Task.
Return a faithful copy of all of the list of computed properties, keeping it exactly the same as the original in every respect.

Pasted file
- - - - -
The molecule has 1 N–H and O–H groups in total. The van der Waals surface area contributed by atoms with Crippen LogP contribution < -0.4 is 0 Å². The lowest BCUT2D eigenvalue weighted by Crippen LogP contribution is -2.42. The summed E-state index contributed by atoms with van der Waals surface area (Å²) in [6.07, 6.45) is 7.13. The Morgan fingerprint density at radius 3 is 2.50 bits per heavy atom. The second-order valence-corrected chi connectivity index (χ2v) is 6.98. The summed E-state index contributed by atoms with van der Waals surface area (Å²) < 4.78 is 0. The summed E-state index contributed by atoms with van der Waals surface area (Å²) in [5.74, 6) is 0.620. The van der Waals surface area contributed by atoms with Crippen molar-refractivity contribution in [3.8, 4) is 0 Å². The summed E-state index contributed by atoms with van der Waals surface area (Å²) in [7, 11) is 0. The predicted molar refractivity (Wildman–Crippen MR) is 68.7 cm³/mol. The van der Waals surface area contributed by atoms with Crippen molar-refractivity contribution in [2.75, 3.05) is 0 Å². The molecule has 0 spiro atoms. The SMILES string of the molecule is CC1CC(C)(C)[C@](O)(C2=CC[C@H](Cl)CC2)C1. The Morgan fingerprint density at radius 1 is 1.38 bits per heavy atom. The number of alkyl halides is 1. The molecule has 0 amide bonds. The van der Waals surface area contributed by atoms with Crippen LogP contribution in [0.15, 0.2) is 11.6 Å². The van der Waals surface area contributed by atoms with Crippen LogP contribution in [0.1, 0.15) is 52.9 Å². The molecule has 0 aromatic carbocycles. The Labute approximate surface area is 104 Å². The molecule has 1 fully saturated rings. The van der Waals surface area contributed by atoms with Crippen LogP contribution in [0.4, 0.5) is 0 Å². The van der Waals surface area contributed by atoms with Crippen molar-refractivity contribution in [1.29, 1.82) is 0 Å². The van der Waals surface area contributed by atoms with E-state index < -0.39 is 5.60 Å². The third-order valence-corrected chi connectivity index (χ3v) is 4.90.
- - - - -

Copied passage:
The molecule has 1 N–H and O–H groups in total. The van der Waals surface area contributed by atoms with Crippen LogP contribution < -0.4 is 0 Å². The lowest BCUT2D eigenvalue weighted by Crippen LogP contribution is -2.42. The summed E-state index contributed by atoms with van der Waals surface area (Å²) in [6.07, 6.45) is 7.13. The Morgan fingerprint density at radius 3 is 2.50 bits per heavy atom. The second-order valence-corrected chi connectivity index (χ2v) is 6.98. The summed E-state index contributed by atoms with van der Waals surface area (Å²) < 4.78 is 0. The summed E-state index contributed by atoms with van der Waals surface area (Å²) in [5.74, 6) is 0.620. The van der Waals surface area contributed by atoms with Crippen molar-refractivity contribution in [3.8, 4) is 0 Å². The summed E-state index contributed by atoms with van der Waals surface area (Å²) in [7, 11) is 0. The predicted molar refractivity (Wildman–Crippen MR) is 68.7 cm³/mol. The van der Waals surface area contributed by atoms with Crippen molar-refractivity contribution in [2.75, 3.05) is 0 Å². The molecule has 0 spiro atoms. The SMILES string of the molecule is CC1CC(C)(C)[C@](O)(C2=CC[C@H](Cl)CC2)C1. The Morgan fingerprint density at radius 1 is 1.38 bits per heavy atom. The number of alkyl halides is 1. The molecule has 0 amide bonds. The van der Waals surface area contributed by atoms with Crippen LogP contribution in [0.15, 0.2) is 11.6 Å². The van der Waals surface area contributed by atoms with Crippen LogP contribution in [0.1, 0.15) is 52.9 Å². The molecule has 0 aromatic carbocycles. The Labute approximate surface area is 104 Å². The molecule has 1 fully saturated rings. The van der Waals surface area contributed by atoms with Crippen LogP contribution in [0.4, 0.5) is 0 Å². The van der Waals surface area contributed by atoms with Crippen molar-refractivity contribution in [1.29, 1.82) is 0 Å². The van der Waals surface area contributed by atoms with E-state index < -0.39 is 5.60 Å². The third-order valence-corrected chi connectivity index (χ3v) is 4.90.